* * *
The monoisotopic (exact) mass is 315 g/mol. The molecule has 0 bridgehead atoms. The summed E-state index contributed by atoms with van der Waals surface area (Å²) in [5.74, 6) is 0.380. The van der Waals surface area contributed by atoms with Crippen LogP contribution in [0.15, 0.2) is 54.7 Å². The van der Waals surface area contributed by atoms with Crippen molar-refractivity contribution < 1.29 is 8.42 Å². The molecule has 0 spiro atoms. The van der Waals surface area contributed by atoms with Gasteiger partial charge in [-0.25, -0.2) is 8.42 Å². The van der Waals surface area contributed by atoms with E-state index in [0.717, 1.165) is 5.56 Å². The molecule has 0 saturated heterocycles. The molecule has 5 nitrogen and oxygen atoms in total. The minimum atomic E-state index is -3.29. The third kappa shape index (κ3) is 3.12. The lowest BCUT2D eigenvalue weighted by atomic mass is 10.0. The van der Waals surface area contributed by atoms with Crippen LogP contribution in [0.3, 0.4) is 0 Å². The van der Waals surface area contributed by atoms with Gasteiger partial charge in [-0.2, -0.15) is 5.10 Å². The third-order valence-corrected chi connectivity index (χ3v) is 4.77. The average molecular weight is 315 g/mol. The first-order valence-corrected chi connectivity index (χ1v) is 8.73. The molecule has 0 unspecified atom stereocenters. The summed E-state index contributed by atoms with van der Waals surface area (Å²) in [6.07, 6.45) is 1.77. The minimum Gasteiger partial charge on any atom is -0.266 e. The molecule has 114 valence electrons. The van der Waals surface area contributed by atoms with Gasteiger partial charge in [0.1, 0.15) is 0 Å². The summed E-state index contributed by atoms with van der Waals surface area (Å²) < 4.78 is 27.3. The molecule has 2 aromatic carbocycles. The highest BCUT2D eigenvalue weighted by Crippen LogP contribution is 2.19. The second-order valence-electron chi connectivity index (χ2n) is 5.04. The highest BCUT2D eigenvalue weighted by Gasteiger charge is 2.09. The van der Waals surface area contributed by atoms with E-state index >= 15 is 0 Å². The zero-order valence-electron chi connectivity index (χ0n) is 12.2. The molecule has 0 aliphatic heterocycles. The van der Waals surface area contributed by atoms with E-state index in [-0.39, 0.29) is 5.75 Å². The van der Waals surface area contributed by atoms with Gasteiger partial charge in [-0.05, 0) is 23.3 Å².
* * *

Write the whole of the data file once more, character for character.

The monoisotopic (exact) mass is 315 g/mol. The molecule has 0 bridgehead atoms. The summed E-state index contributed by atoms with van der Waals surface area (Å²) in [5.74, 6) is 0.380. The van der Waals surface area contributed by atoms with Crippen LogP contribution in [0.15, 0.2) is 54.7 Å². The van der Waals surface area contributed by atoms with Crippen molar-refractivity contribution < 1.29 is 8.42 Å². The molecule has 0 spiro atoms. The van der Waals surface area contributed by atoms with Gasteiger partial charge in [-0.25, -0.2) is 8.42 Å². The van der Waals surface area contributed by atoms with E-state index in [0.717, 1.165) is 5.56 Å². The molecule has 0 saturated heterocycles. The molecule has 5 nitrogen and oxygen atoms in total. The minimum atomic E-state index is -3.29. The third kappa shape index (κ3) is 3.12. The lowest BCUT2D eigenvalue weighted by atomic mass is 10.0. The van der Waals surface area contributed by atoms with Crippen LogP contribution in [0.3, 0.4) is 0 Å². The van der Waals surface area contributed by atoms with Gasteiger partial charge in [-0.2, -0.15) is 5.10 Å². The third-order valence-corrected chi connectivity index (χ3v) is 4.77. The average molecular weight is 315 g/mol. The first-order valence-corrected chi connectivity index (χ1v) is 8.73. The molecule has 0 unspecified atom stereocenters. The summed E-state index contributed by atoms with van der Waals surface area (Å²) in [6.07, 6.45) is 1.77. The minimum Gasteiger partial charge on any atom is -0.266 e. The molecule has 114 valence electrons. The van der Waals surface area contributed by atoms with Gasteiger partial charge in [0.1, 0.15) is 0 Å². The summed E-state index contributed by atoms with van der Waals surface area (Å²) < 4.78 is 27.3. The molecule has 2 aromatic carbocycles. The highest BCUT2D eigenvalue weighted by Crippen LogP contribution is 2.19. The second-order valence-electron chi connectivity index (χ2n) is 5.04. The highest BCUT2D eigenvalue weighted by Gasteiger charge is 2.09. The van der Waals surface area contributed by atoms with E-state index >= 15 is 0 Å². The zero-order valence-electron chi connectivity index (χ0n) is 12.2. The molecule has 0 aliphatic heterocycles. The van der Waals surface area contributed by atoms with E-state index in [-0.39, 0.29) is 5.75 Å². The van der Waals surface area contributed by atoms with Gasteiger partial charge in [-0.05, 0) is 23.3 Å².